WHAT SHOULD I KNOW ABOUT BULLYING?
What is bullying?
- a repeated, unjustifiable behaviour;
- that may be physical, verbal or relational;
- that is intended to cause fear, distress, or harm to another;
- that is conducted by a more powerful individual or group;
- against a less powerful individual who is unable to effectively resist.
What forms does bullying behaviour usually take?
This type of bullying includes hitting, kicking and taking or damaging a person’s property. It is easy to identify and in most cases will quickly come to the attention of the school.
This bullying behaviour involves the use of words to hurt or humiliate another person. Verbal bullying includes name-calling, insults, making racist comments and constant teasing. This type of bullying is the easiest and quickest to inflict. Its effects can be more devastating than physical bullying in some ways because there are no visible ‘scars’.
Relational or relationship bullying usually involves leaving out or convincing peers to exclude or reject a certain person or people from their social connections. This type of bullying is linked to verbal bullying and usually occurs when children (more often girls) spread nasty rumours about others or exclude someone deliberately from the peer group. The most serious effect of this type of bullying is the rejection by the peer group at a time when children most need their social connections.
How is bullying different to other forms of aggression?
Like other forms of aggressive behaviour, bullying involves an individual or group causing harm to one or more other people. However, bullying has the following unique characteristics:
- A power imbalance is present.
- The aggressive act is unprovoked by the victim or perceived as unjustified by others.
- The action is repeated, with the same participants.
Is fighting bullying?
While fighting between two students of equal power is of concern, it is not bullying. It is the presence of a power imbalance that distinguishes bullying from fighting, conflict, violence and disagreement. It is this imbalance that makes mistreatment of the victim possible.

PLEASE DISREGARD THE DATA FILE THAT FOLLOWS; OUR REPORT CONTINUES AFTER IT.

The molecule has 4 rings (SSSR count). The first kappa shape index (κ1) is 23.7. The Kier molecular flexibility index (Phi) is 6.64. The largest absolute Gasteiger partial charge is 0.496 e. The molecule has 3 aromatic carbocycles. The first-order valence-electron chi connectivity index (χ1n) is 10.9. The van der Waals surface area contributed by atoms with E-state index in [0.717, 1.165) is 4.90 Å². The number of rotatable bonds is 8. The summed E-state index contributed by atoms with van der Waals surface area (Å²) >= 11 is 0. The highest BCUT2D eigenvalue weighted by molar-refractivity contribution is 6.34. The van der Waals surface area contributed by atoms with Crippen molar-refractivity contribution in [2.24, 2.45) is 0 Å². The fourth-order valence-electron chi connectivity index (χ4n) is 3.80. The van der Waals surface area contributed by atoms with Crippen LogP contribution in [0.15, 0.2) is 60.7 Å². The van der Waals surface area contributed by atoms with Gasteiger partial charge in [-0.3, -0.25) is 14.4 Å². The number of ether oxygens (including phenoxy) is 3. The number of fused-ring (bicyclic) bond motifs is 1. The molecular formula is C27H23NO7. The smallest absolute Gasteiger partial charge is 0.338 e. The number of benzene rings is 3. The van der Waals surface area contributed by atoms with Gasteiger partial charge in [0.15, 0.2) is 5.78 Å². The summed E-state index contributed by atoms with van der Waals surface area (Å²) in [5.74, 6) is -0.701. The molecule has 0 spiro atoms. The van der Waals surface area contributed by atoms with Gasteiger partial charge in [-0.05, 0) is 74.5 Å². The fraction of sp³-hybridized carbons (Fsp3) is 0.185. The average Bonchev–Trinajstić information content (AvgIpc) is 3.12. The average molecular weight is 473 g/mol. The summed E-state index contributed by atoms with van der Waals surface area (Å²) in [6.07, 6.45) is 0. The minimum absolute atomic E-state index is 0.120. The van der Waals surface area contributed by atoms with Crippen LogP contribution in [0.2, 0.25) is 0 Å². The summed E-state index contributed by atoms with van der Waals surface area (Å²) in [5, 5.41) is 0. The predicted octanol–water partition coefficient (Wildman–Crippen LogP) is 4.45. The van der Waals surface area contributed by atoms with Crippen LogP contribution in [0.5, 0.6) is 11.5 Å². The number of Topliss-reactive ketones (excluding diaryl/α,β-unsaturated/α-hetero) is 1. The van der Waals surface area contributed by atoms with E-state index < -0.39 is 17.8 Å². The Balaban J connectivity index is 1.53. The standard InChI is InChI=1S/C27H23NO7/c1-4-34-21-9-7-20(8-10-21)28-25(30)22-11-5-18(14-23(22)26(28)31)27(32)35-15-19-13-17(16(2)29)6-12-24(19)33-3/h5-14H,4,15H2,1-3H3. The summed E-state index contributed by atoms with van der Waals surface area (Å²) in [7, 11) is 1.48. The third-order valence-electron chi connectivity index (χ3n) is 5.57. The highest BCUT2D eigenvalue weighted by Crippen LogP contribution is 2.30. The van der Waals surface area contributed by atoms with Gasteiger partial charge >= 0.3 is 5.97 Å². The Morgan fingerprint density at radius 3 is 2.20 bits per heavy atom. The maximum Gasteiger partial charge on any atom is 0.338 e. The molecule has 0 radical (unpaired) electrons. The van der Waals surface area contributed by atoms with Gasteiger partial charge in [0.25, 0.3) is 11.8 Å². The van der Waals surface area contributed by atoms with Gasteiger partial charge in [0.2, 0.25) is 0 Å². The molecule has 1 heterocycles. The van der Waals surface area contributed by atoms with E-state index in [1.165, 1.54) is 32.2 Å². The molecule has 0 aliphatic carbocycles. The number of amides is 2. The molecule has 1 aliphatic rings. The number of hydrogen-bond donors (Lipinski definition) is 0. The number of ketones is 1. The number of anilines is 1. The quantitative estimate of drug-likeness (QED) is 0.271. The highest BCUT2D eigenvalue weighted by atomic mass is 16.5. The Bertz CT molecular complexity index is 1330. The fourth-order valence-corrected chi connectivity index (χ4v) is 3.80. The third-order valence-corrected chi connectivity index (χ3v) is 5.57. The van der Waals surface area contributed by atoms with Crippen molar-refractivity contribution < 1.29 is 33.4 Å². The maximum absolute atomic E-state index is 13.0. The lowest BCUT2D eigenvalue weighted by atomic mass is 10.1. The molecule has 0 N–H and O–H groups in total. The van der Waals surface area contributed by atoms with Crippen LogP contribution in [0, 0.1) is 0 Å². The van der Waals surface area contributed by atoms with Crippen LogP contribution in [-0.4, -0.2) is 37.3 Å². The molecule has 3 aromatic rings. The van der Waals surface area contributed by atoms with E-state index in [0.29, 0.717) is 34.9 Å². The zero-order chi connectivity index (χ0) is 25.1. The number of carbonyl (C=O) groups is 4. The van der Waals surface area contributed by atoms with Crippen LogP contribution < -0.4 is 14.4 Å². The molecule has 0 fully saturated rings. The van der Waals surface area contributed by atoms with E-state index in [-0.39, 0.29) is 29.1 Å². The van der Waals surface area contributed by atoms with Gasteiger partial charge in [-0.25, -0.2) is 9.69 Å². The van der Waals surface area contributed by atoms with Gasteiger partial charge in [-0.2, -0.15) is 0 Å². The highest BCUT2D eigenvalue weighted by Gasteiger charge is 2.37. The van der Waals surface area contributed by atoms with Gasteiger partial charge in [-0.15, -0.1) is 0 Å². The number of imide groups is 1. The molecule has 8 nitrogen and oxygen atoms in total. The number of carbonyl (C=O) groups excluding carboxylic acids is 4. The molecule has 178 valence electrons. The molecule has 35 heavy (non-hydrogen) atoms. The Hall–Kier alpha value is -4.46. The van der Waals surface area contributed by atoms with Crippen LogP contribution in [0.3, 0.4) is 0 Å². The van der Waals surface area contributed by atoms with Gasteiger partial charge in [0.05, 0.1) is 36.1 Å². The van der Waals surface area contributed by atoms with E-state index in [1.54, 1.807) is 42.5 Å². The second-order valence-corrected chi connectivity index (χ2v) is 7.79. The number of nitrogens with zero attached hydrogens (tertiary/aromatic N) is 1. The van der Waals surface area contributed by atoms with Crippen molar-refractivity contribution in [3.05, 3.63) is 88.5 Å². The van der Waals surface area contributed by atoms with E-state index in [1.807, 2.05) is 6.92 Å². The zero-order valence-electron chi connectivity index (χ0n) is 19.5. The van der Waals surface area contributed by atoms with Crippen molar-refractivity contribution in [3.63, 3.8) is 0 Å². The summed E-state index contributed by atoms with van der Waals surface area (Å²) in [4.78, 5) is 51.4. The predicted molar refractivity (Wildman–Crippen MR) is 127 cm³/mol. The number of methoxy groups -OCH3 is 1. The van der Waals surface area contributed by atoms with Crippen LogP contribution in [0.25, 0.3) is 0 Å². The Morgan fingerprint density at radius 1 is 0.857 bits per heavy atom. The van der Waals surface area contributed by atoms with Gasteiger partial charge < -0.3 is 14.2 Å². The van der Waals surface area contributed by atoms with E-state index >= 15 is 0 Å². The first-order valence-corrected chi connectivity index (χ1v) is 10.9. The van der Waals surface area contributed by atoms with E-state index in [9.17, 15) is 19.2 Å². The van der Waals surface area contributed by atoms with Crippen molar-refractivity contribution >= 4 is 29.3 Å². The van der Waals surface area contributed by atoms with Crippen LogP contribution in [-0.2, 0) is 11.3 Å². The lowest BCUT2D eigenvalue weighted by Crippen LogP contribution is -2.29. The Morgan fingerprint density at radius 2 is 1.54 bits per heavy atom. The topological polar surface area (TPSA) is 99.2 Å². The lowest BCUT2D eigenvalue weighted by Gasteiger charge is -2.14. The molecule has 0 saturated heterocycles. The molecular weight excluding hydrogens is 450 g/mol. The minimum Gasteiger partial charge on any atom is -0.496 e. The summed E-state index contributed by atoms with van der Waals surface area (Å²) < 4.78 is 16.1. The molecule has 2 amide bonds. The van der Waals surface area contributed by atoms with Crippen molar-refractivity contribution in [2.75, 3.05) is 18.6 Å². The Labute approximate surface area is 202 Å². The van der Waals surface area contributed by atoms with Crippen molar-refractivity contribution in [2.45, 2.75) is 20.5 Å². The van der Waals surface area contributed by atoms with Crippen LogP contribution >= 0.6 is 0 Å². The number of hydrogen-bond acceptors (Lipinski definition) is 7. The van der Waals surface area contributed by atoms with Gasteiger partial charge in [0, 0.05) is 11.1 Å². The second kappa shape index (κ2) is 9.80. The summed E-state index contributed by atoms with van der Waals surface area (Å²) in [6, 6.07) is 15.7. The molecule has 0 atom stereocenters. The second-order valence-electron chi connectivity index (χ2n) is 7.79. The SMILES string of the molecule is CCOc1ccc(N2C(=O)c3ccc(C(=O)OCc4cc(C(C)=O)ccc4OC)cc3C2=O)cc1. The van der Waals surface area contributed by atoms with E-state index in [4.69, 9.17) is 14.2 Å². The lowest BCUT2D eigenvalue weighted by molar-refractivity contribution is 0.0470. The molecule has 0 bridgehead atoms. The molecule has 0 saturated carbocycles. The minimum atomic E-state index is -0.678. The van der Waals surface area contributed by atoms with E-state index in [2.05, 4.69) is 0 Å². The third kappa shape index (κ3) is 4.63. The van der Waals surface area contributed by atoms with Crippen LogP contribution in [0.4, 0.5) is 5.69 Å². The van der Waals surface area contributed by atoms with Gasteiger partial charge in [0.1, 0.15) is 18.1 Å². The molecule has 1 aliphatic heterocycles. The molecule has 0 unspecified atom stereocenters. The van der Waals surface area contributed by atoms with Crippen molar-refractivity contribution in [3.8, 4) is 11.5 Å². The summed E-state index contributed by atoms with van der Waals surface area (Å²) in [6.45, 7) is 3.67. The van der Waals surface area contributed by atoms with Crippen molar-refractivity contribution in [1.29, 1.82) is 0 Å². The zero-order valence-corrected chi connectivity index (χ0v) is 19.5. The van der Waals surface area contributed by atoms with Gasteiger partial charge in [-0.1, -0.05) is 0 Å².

However, if one of the students establishes power over the other and continues to threaten or fight that student and that student can’t make it stop, this would then become a bullying situation.
Is teasing bullying?
Teasing, done in mutual fun and jest, where all individuals are involved and feel capable of responding, is not bullying. However, teasing that is done in a mean and hurtful way, and that involves a power imbalance whereby one individual feels powerless to respond or to stop what is happening, is bullying.
Why do children bully?
Reasons that children exhibit bullying behaviour include the following:
- to get what they want
- to be popular and admired
- fear of being the one left out
- jealousy of others
- it seems like fun, or they are bored
- it has worked for them before
- they enjoy the power
- they see it as their role at school
- their significant role models bully
What factors contribute to the development of bullying behaviour?
Aggressive behaviour among significant others contributes to bullying. Children who have role models who bully are more likely to imitate this behaviour, and bullying may be spurred by harsh physical punishment by family members. Children may bully smaller, weaker children to copy what happens to them at home. Further, poorly monitoring and supervised children may believe it is okay to use bullying behaviour to get what they want.